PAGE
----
The alleged attack occurred June 9, 2012. Emily Steele, 81, a patient with dementia, lived in the special care unit near a man known to be aggressive toward residents he believed had entered his room, according to the suit.

Staff knew that Steele often walked by the man's room, which "presented a real and foreseeable scenario for harm to occur," according to the lawsuit filed in September by Steele's daughter, Nancy Stillman.

The lawsuit says staff alerted Stillman to her mother's injury. She arrived 20 minutes later and found Emily Steele sitting, alone, her face swollen and bleeding, in an activity room. Stillman and her sister took their mother to the emergency room where she was treated for scratches and bruises.

According to the DSS report, Province Place of DePaul made a "self report" on July 30, 2012, and sent DSS an anonymous letter alleging problems at the facility. The lawsuit says the letter was discovered near a copy machine in the assisted living center and appears to have been written by a staffer.

The lawsuit also alleges that according to nurses' notes, the family was never notified of a December 2011 incident in which the man hit Steele on the head.

A DSS inspector concluded staff "did not protect the residents from known aggressive behavior" of the man.

Full Article and Source:
Lawsuit cites report criticizing assisted living center

Nursing home abuse and neglect on the rise in Texas

A KVUE Defenders investigation uncovered cases of nursing home neglect on the rise across Texas. The investigation also discovered that facilities repeatedly cited for violations rarely see their contracts terminated with the state, despite getting millions in taxpayer dollars.

One of those abused included 97-year-old Minnie Graham. Her granddaughter Shirley Ballard considered her a saint.
"She would do anything for anybody. She would give you the shirt off her back," Ballard said.
When Graham's dementia took its toll a few years ago, her family put her in a Dallas-area nursing home.
After noticing bruises on her hands and face, they put a clock in her room equipped with a hidden camera.
A few days later, they reviewed the video in horror. They saw two nursing home aids slapping her on separate occasions. Video also showed a male aid shoving her head in the bed and then later flips Graham the middle finger.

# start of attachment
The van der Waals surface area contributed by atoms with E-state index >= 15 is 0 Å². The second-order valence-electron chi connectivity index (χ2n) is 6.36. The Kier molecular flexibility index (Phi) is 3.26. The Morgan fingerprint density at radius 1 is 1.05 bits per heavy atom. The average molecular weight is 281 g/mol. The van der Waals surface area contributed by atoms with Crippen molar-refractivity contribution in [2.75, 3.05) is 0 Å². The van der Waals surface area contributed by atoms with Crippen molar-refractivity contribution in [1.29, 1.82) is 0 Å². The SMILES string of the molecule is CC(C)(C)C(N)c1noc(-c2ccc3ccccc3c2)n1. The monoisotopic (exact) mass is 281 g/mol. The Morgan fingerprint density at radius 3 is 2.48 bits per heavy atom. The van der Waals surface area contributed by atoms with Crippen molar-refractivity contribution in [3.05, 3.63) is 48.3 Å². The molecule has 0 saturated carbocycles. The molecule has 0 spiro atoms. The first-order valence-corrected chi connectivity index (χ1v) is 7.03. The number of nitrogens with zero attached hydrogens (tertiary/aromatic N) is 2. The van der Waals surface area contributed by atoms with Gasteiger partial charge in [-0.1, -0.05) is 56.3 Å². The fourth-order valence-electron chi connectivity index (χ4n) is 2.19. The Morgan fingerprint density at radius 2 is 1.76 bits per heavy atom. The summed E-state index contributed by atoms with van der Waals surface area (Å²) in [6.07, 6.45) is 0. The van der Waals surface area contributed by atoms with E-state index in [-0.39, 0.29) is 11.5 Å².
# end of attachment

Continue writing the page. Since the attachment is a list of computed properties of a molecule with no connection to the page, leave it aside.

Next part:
Ballard said it was difficult to watch.
“It was hurtful that they would do that to her, because they don't know her like I know her,” Ballard said.
Both aids were fired and charged with elderly abuse. Graham died about a month after the video was recorded.
According to the Department of Aging and Disability Services (DADS), deficiencies involving Texas nursing homes jumped from 14,215 in 2011 to 15,113 in 2012. The most severe violations, which put patients in immediate danger, increased by 35 percent.
"This is crisis mode right now for Texas," said Brian Lee, executive director for Families for Better Care.
Earlier this year, the nonprofit released what it says is the first comprehensive state-by-state review of nursing home care.
It calculated its grades using data from Medicaid. The analysis involved staffing numbers, inspections, deficiencies and complaints.
Texas failed.

Full Article and Source:
Nursing home abuse and neglect on the rise in Texas

California sued over lagging nursing home inspections

A Sacramento advocate for the elderly is suing the state for allegedly endangering vulnerable residents by failing to promptly investigate nursing home complaints, according to a lawsuit filed Tuesday in San Francisco.

The suit, brought by the Sacramento-based Foundation Aiding the Elderly, accuses state regulators of “taking months and sometimes years” to complete investigations of nursing homes and other long-term care facilities. Filed in San Francisco Superior Court, the lawsuit names the California Department of Public Health and two top administrators.

“This is jeopardizing all patients,” said Carole Herman, president of FATE. “The industry is not afraid of the regulators, they are so lax in their responsibilities.”

Corey Egel, spokesman for the Department of Public Health, said the department could not comment on pending litigation. The lawsuit, filed by the Lexington Law Group, a San Francisco public interest law firm, seeks a court order requiring the state to “complete complaint investigations and the complaint appeal process in a timely manner.” The lawsuit asks the court to impose deadlines or enforce existing ones on the complaint process. And, it asks that the court compel the department to prepare an annual report detailing the timeliness of its complaint investigations.

Herman said she pursued legal action because “it’s the only way the state is going to pay attention.”

The lawsuit cites Herman’s personal experiences with the department in filing complaints on behalf of nursing-home clients. One case filed by Herman in October 2011, which involves “serious allegations of negligent medical treatment,” remains unresolved, the lawsuit states. Two other investigations involving “serious allegations of sexual and/or physical abuse against an elder” have been pending since February 2012, according to the suit.

According to the lawsuit, the delays endanger residents and make it less likely a facility’s underlying problems will be addressed. The issues raised often need to be resolved quickly, before more harm can occur, witnesses’ memories fade – or witnesses die, the suit states.

Full Article and Source:
California sued over lagging nursing home inspections